Q: How does Niagara plan to make a positive impact on the Bloomfield community?
Niagara has a 50-year tradition of giving back, both on its own and in partnership with others. In 2015 alone, Niagara donated millions of dollars and thousands of volunteer hours to provide scholarships, grants, and fund community projects. Niagara is also dedicated to providing bottled water to those in need when it’s needed most and is a supplier of product to our first responders. Thanks to partnerships with organizations like Feed The Children and Feeding America, Niagara is able to assist thousands of its neighbors across the country every year.
Q: Will the 120 jobs that Niagara will create in Bloomfield be decent jobs?
Yes, Niagara takes pride in offering competitive wages, and makes every effort to fill all positions with people living in the communities in which it operates. Here is how Niagara’s entry level salaries compare with base wages in Connecticut: The living wage for Hartford, CT for a single adult is $11.70 per hour (MIT Living Wage Update, 2014). Niagara’s average hourly wage for an entry-level production worker is $13.46 per hour. This represents a 15% increase above the living wage of the county. According to the MIT Calculator (2014), typical annual salaries for Production and Transportation & Material Moving positions in Hartford, CT are $37,010 and $32,340 respectively. Historically, Niagara has scheduled overtime for production workers. Starting salaries for entry level jobs are in the mid-$30,000 range, plus benefits including medical, dental and vision coverage, 401(k), paid holidays and vacations. Our goal is to always promote from within. In 2015, 61% of our jobs were filled this way. There are also more senior supervisory and management positions available at our plants, including plant director and engineer. At each Niagara facility, we conduct leadership development programs and internships for mechanic and manufacturing positions.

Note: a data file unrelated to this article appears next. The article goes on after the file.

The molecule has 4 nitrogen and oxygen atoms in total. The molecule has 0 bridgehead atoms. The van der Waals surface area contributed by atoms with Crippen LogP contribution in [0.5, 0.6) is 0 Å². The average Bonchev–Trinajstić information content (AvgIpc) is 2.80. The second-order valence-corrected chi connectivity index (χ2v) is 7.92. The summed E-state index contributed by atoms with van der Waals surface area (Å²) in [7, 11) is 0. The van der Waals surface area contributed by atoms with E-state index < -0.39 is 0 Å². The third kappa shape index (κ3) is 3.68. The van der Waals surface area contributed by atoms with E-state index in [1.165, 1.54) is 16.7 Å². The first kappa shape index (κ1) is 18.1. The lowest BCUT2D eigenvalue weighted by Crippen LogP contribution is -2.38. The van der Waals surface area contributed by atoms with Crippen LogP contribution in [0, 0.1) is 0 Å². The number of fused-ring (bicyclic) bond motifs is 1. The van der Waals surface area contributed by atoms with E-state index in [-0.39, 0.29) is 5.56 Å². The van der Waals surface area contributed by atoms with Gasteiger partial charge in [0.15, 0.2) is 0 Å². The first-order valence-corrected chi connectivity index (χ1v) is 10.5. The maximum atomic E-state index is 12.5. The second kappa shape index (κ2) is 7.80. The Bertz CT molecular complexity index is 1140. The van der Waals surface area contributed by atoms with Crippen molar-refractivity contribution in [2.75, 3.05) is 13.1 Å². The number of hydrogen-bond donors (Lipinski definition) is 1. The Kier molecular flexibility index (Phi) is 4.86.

Q: Should Bloomfield be encouraging people to drink bottled water when our tap water is so good?
Bottled water has an important place in a modern world. Studies have shown that people don’t drink bottled water as an alternative to tap water. They drink it as an alternative to sugary sodas and juices, which are less healthy choices. As Americans have become more health conscious, bottled water consumption has grown, while soda and bottled juice consumption has declined.
Q: Are bottled water companies draining our water supplies?
Absolutely not. The agriculture industry is the nation’s largest user of groundwater – about 55 billion gallons per day, representing about 68% of the total used. Public drinking water systems are the second largest at 19%, accounting for 16 billion gallons per day. By comparison, the entire bottled water industry uses only 0.01% of all water used in the U.S.
Q: What would happen in the event of a water shortage?
Niagara adheres to all of the laws in the locations in which it operates. In the unlikely event that there are restrictions on water use, you can count on Niagara not only to obey them, but also to be a leader in conservation, sharing what it knows about efficient use of resources with the town and with its corporate neighbors.
Q: Will most of the water Niagara produces be leaving the state?
Water is a very local business. Transporting water over long distances is inefficient and expensive, which is why water companies like Niagara usually sell water close to where they produce it. This plant is meant to support local demand. We have no intention of shipping it across the country. The Bloomfield plant will allow the company to reduce its carbon footprint by not having to truck water into the state.
Q: How is bottled water regulated?